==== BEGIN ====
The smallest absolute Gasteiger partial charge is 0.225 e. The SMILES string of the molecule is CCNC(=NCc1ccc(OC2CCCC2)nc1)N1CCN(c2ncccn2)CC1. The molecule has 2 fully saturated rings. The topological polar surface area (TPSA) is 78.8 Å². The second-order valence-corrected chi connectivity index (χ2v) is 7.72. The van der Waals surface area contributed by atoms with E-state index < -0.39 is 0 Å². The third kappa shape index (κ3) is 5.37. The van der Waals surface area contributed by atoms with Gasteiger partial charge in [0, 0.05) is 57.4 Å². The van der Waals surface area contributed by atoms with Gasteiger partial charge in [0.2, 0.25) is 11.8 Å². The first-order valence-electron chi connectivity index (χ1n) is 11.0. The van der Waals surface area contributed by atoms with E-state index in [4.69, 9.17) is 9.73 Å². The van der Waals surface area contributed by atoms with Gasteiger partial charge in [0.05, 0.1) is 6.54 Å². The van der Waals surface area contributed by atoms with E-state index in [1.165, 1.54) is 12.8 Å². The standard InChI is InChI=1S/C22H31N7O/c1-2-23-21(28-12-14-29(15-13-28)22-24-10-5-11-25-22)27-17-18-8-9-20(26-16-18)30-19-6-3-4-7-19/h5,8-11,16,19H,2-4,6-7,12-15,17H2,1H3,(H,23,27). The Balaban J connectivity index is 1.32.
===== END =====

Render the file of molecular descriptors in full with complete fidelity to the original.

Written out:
The smallest absolute Gasteiger partial charge is 0.225 e. The SMILES string of the molecule is CCNC(=NCc1ccc(OC2CCCC2)nc1)N1CCN(c2ncccn2)CC1. The molecule has 2 fully saturated rings. The topological polar surface area (TPSA) is 78.8 Å². The second-order valence-corrected chi connectivity index (χ2v) is 7.72. The van der Waals surface area contributed by atoms with E-state index < -0.39 is 0 Å². The third kappa shape index (κ3) is 5.37. The van der Waals surface area contributed by atoms with Gasteiger partial charge in [0, 0.05) is 57.4 Å². The van der Waals surface area contributed by atoms with Gasteiger partial charge in [0.2, 0.25) is 11.8 Å². The first-order valence-electron chi connectivity index (χ1n) is 11.0. The van der Waals surface area contributed by atoms with E-state index in [4.69, 9.17) is 9.73 Å². The van der Waals surface area contributed by atoms with Gasteiger partial charge in [0.05, 0.1) is 6.54 Å². The van der Waals surface area contributed by atoms with E-state index in [1.165, 1.54) is 12.8 Å². The standard InChI is InChI=1S/C22H31N7O/c1-2-23-21(28-12-14-29(15-13-28)22-24-10-5-11-25-22)27-17-18-8-9-20(26-16-18)30-19-6-3-4-7-19/h5,8-11,16,19H,2-4,6-7,12-15,17H2,1H3,(H,23,27). The Balaban J connectivity index is 1.32.